> a resemblance which most speakers will recognise but which very few will
> 'Know'.
>
> Dapple belongs to one such family - words which suggest repetition by the
> addition of the '-le' suffix (spark - sparkle, crack-crackle, drip
> -dribble, dab-dabble) and this family includes words like dapple and
> freckle, drizzle and giggle which are clearly members of the family but
> whose lineage has faded (who knows what a dap, freck, driz or gig might
> be?). I suspect that perished might also belong, at least in part, to a
> family of 'dying fall' words which share the 'ished' ending (finished,
> demolished, extinguished, famished). I tried to think of more positive
> examples but could only come up with 'nourished' (I'm sure I will be proved
> wrong on this!).
>
> The point is that words have many shades of meaning and association but
> ALL of these depend on the fact that these shades are shared. Some may be
> shared only within a very small group (and than gives them a special
> cachet) such as those which a family preserves from the mis-speakings of
> children. It is the fact that we know that we share our knowledge which
> converts knowing into understanding and I would argue that the knowing
> together aspect of con-sciousness is absolutely essential (our thinking is
> an internalised form of our social interactions and we learn to think
> together in our 'own' heads).
>
> I was honestly surprised when I realised that all three of my children
> have names which include the same two vowels (my daughter is Sophie) and no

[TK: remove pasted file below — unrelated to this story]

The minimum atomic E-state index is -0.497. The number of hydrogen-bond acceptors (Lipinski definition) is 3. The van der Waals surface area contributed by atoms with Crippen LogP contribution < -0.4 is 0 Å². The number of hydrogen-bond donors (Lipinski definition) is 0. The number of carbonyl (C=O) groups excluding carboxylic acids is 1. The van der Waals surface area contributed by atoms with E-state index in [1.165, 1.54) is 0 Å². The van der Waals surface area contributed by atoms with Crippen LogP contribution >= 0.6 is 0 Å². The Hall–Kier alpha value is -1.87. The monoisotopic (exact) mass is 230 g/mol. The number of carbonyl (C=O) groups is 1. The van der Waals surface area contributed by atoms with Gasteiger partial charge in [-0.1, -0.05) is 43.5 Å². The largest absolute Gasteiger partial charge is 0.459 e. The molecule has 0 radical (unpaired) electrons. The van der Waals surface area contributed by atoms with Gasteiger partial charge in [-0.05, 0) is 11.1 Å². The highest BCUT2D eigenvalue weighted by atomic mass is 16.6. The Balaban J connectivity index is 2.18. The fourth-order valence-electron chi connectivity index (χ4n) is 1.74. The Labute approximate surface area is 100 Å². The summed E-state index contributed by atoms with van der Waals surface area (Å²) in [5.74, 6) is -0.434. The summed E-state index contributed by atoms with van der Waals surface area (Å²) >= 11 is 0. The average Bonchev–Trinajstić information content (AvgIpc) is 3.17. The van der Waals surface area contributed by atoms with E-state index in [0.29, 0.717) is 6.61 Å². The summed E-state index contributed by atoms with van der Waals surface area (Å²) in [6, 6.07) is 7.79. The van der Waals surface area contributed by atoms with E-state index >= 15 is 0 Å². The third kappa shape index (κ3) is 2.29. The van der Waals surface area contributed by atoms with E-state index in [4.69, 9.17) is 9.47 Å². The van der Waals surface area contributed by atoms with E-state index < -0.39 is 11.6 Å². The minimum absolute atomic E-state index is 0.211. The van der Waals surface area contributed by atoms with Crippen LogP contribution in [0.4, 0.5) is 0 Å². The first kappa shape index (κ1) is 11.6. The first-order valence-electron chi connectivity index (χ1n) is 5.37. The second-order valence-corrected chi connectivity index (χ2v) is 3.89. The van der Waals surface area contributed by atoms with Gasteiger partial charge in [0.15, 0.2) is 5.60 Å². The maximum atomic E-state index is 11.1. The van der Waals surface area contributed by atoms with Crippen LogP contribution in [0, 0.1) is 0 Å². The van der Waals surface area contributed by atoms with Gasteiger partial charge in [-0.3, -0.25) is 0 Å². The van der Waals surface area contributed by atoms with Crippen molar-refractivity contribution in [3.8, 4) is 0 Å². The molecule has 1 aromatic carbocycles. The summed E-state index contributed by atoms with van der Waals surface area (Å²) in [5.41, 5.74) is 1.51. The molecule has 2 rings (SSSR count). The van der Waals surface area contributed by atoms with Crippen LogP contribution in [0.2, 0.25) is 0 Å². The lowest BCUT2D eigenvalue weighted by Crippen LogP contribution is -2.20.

> others. This was not planned, in fact Sophie's name was chosen by her
> brothers (which might explain their preference for a name similar to
> theirs) but this has constructed a family resemblance which doubtless gives
> these vowels a different 'feel' for us.
>
> I have to say how much I love the thinkles which dapple this forum!
>
> All the best,
>
> Rod
>
> -----Original Message-----
> From: xmca-l-bounces@mailman.ucsd.edu [mailto:
> xmca-l-bounces@mailman.ucsd.edu] On Behalf Of Ed Wall
> Sent: 26 November 2014 03:41
> To: ablunden@mira.net; eXtended Mind, Culture, Activity
> Subject: [Xmca-l] Re: dappled
>
> Just a note, the term 'perished silk' is reasonably common term (and
> possibly older than 'perished rubber') although not given space in the OED.
> It refers, it seems, to a sort of worn and faded look.
>
> Ed
>
> On Nov 25, 2014, at  8:36 PM, Andy Blunden wrote:
>
> > David, thank you very much for your patient and extended response to my
> question. At the very great risk of even further humiliating myself, I want
> to say that you have nonetheless failed to give a satisfactory response to
> my enquiry.
> > Firstly, all the stuff about my name is misplaced. Although there are
> several Andy Blundens around, "Andy Blunden" is a proper noun and is
> therefore not listed in the dictionary any more than David Kellogg or Seoul